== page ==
Jolanta Dolewska

As Radical as Reality?: Werner Herzog’s ‘Meeting Gorbachev’
19th December 2019
Jonas Staal’s Propaganda Art in the 21st Century by Hailey Maxwell
31st January 2020

Jolanta Dolewska lives and works in Glasgow and works predominantly with photography. Her artistic practice is driven by concerns about the power struggle of human beings in relation to their physical and political existence. Her installation Untold Retold, which makes use of a variety of material, including projections, clay and objects, derived from her publication ‘Reservoir‘ in which she explores what remains of photographs when they are passed on between generations.

In ‘Reservoir’, I transpose photographs from negatives inherited from my late father together with my own photographs. My father’s archive of family photographs, technical documentation, school photography and portraiture were taken over the period of his life as a photographer. 

As the ownership of imagery migrates, by default (without a written last will), from one realm (parent) to another (child), from the dead to the living. I use these photographs as the departure point for my personal enquiry in considering different possibilities and interpretations, with a desire to develop a discourse around found images; images which fall upon me and I absorbed and transformed them.

The work addresses themes of absence, alienation, displacement and what remains after someone’s death. I choose to work with decontextualised images in order to test their validity and viewers’ perception. 

At the time when Nadia Perez, the curator, approached me about developing my work ‘Reservoir’ for the “Altered States” exhibition at WUK in Vienna, I was already working on a different project using objects and clay and my interests have shifted so I decided to incorporate my new ways of making in “Untold, retold”.

Jolanta Dolewska
Untold Retold at ‘Altered States’ exhibition at Kunsthalle Exnergasse WUK, Vienna, Austria. 2019


Materiality and the weight of the clay is covering two reflective photographs lying on the tables so one cannot see the full photo. The photographs are disappearing underneath the clay slabs indicating primacy of the physical. The remaining photographic prints are either overexposed, and black, or facing down so only their white back is visible to the viewer.
The slides projected on the wall show a closed eye and hands touching the fur of an animal, the image operates as a metaphor of the transition of perception. From visual to tactile, the relationship between these senses and how we experience the world through them.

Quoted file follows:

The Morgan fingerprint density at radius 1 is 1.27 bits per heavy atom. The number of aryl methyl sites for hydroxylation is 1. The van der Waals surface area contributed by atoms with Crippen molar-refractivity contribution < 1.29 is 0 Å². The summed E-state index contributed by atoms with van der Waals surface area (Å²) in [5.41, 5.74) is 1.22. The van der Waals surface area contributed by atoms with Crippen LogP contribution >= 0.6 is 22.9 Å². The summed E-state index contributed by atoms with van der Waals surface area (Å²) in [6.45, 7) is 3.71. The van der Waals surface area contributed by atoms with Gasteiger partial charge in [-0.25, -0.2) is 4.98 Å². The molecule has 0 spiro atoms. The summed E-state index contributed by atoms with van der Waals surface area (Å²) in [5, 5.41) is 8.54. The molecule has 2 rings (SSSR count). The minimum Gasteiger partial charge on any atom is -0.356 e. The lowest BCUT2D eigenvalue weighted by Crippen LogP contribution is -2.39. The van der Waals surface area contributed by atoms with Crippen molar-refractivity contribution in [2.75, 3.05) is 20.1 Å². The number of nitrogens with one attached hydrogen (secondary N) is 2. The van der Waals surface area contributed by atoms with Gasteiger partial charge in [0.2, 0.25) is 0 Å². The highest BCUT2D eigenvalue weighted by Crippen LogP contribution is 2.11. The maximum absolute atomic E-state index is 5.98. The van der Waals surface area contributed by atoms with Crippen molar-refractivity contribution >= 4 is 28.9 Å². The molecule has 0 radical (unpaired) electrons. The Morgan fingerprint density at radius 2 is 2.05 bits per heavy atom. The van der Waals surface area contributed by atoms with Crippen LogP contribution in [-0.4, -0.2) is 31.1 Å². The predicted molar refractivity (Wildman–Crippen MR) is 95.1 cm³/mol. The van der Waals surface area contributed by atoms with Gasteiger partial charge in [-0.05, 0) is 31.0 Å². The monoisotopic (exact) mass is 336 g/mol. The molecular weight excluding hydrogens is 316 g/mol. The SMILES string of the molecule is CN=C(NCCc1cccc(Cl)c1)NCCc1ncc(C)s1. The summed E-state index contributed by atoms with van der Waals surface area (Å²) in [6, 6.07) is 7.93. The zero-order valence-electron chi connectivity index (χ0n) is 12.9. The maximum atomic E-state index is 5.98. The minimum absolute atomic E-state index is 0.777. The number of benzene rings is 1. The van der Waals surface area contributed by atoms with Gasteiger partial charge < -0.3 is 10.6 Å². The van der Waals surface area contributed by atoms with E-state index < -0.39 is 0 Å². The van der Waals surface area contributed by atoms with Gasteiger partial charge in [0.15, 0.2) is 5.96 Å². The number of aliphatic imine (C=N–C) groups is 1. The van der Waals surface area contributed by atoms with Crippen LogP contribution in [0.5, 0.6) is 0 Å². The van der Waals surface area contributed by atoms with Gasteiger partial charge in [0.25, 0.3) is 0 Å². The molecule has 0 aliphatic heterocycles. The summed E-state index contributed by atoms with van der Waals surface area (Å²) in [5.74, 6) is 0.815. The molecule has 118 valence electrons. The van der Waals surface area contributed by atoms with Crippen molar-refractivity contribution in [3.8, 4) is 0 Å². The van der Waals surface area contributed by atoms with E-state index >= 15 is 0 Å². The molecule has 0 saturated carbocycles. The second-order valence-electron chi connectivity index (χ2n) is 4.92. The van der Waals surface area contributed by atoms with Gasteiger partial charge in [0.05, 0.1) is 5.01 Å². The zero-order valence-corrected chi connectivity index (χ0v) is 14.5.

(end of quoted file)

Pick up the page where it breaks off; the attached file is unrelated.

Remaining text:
At last, you admitted I knew more than you. For a split second I felt the triumph, then sadness came. Sadness that you have resigned, that I lost an adversary for discussions. And at the bottom of everything, sadness that now it was just me.

I remember your words of regret because of your failure to record and share all those fleeting moments of life before they merged into darkness. You doubted the purpose of it all.

For a long time the thought of you being no more was so abstract for my untested mind.

We spoke on the phone just a few hours before you left and you agreed for strange women to wash your body the next day.

There was no tomorrow.

The moment came, too soon, always too soon.

Sharp pain, breathlessness and angry Bosphorus full of tears.

The body I was shown was not yours, although it had your lips. The pink lipstick they were covered with and pasty powder on the skin made me think about backstage preparations. I wondered what eternal role would you play. The embalmer, who did his training in Egypt, told me that the face would last for at least hundred years; he took pride in his craft.
At Warsaw cemetery they refused to bury your body in our family grave because you were a nonbeliever. We considered laying you in the orchard under the apple tree or a bush of red currants you used to like to eat with sugar in the summer. A couple of notes in an envelope comforted the priest in charge; you even had a mass service on that cold March morning. The liturgy’s reading was the parable of the prodigal son. I assumed you would not have minded.

In my dreams we talk. Once you asked me if I continued to photograph. I do. Does it suffice though? Will it help me to understand why we are here? Or will it prevent us from disappearing after the inevitable leap into the night?

‘At Last’ by Jolanta Dolewska, Glasgow, 2017